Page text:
Newsletter

2019.05.22

Newsletter

【JWF News Vol.175】Flood Fighting Drill Tour 2019

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【JWF News Vol. 175】Flood Fighting Drill Tour 2019
22 May 2019

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◇ Contents ◇

・Foreword Mystery in Modernization of Japan – from the river basin feudalism to the centralized system

・Announcement from the Japan Water Forum
- JWF Fund 2019 will be open for applications!

・Report from the Japan Water Forum
- The 1st Joint Steering Committee of the 4th Asia-Pacific Water Summit
- Flood Fighting Drill Tour 2019
- JWF Fund 2018 Completed!

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・Foreword Mystery in Modernization of Japan – from the river basin feudalism to the centralized system
By Kotaro Takemura, Chair of the Japan Water Forum

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 On the 1st of May, Japan’s new His Majesty the Emperor succeeded to the Imperial Throne and the new Reiwa era began. This is indeed a valuable opportunity for Japanese people to talk about Japan and renew the understanding of its history. His Majesty the Emperor of Japan is in the highest position in the upper structure of the country. In this issue, I would like to share some thoughts about the Japanese society from the lower-structural perspectives as an expert of infrastructure.

Toynbee’s Quote
 “One of the miracles in human history is the modernization of Japan after the Meiji era”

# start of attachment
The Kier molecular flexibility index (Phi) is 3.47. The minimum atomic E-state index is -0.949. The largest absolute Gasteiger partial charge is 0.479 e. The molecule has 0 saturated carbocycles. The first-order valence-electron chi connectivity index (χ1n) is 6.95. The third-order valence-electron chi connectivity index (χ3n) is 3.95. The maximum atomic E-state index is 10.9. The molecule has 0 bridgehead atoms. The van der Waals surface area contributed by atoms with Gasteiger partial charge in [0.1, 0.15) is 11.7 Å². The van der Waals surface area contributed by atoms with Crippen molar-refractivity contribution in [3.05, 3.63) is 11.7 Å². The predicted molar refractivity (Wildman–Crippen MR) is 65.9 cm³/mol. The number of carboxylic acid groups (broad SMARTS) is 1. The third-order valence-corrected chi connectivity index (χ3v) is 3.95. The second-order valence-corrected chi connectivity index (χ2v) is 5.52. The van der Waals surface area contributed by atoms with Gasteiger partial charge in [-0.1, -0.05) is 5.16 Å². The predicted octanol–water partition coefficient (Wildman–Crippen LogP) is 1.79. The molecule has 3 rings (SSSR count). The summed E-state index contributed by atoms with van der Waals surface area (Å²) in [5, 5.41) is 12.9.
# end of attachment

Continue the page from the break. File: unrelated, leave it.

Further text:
This is a quote made by Arnold J. Toynbee who was a British historian, born in 1889 and died in 1975. This brilliant historian made a firm statement that Japan’s modernization is one of the miracles of the world. The mystery lies in why a country of centralized feudal system could catch up with the western civilization in short bursts and attain the modernization?

River Basin Feudal Society in the Edo Era
Japanese islands form extremely distinctive geographical landscape.
The Japanese archipelago has a mountainous backbone from which myriad rivers flow down to the Japan Sea and the Pacific Ocean. People came to settle in river plains for wet-paddy rice agriculture, which plains are divided by mountains, straits and rivers.

The Edo Government (1603 – 1868) contained provincial feudal loads within the river basins divided by such land features. The figure 1 shows a river basin classification drawing of the Japanese islands. The contained feudal loads in such river basin areas obtained new lands and hoarded wealth by building levees and drawing water from rivers to develop agricultural fields to strengthen the foundation of their local administrations. This consequently supported the centralized feudalism of the Edo Government. Speaking from the infrastructural perspective, I think this social system could be called as “river basin feudalism”. However, the robust river basin feudalism was the largest impediment for upcoming modernization.

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Figure 1

Transition from Feudalism to Centralized Power
 In those days, various powerful empires abroad had successively colonized local countries in Africa, Middle East, South Asia, Southeast Asia and the Pacific islands one after another. The basic principle of the imperial policy for colonization is “Divide and Rule”. That is, by breaking up the larger concentrations of power into pieces and then fomenting antagonism among them to develop into a civil war, the imperial powers could exploit the debilitated nations and establish a puppet regime. This was how they gained the power over the regions.

 In this context, Japan’s centralized feudalism of the Edo Government presented the best favorable opportunity for the imperial countries. What needed for them to start the imperial invasion was simply alluring feudal loads in local domains to break out a civil war.